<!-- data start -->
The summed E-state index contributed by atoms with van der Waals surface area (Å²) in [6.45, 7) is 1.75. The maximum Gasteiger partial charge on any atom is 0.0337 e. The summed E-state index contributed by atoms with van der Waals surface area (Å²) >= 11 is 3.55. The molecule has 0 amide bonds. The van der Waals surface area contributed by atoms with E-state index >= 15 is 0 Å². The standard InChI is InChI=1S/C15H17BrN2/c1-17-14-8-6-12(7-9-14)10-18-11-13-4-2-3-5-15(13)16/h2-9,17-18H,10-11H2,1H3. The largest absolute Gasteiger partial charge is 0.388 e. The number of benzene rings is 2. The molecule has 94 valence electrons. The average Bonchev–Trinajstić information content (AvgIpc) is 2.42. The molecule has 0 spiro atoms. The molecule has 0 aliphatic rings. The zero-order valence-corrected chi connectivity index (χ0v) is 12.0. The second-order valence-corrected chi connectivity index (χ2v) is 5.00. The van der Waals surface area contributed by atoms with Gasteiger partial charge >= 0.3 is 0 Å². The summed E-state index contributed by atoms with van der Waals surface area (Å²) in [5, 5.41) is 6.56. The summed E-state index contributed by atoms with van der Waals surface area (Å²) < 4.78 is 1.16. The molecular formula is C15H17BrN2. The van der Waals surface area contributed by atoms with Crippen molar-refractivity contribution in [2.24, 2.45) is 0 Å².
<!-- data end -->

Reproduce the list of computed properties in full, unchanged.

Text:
The summed E-state index contributed by atoms with van der Waals surface area (Å²) in [6.45, 7) is 1.75. The maximum Gasteiger partial charge on any atom is 0.0337 e. The summed E-state index contributed by atoms with van der Waals surface area (Å²) >= 11 is 3.55. The molecule has 0 amide bonds. The van der Waals surface area contributed by atoms with E-state index >= 15 is 0 Å². The standard InChI is InChI=1S/C15H17BrN2/c1-17-14-8-6-12(7-9-14)10-18-11-13-4-2-3-5-15(13)16/h2-9,17-18H,10-11H2,1H3. The largest absolute Gasteiger partial charge is 0.388 e. The number of benzene rings is 2. The molecule has 94 valence electrons. The average Bonchev–Trinajstić information content (AvgIpc) is 2.42. The molecule has 0 spiro atoms. The molecule has 0 aliphatic rings. The zero-order valence-corrected chi connectivity index (χ0v) is 12.0. The second-order valence-corrected chi connectivity index (χ2v) is 5.00. The van der Waals surface area contributed by atoms with Gasteiger partial charge >= 0.3 is 0 Å². The summed E-state index contributed by atoms with van der Waals surface area (Å²) in [5, 5.41) is 6.56. The summed E-state index contributed by atoms with van der Waals surface area (Å²) < 4.78 is 1.16. The molecular formula is C15H17BrN2. The van der Waals surface area contributed by atoms with Crippen molar-refractivity contribution in [2.24, 2.45) is 0 Å².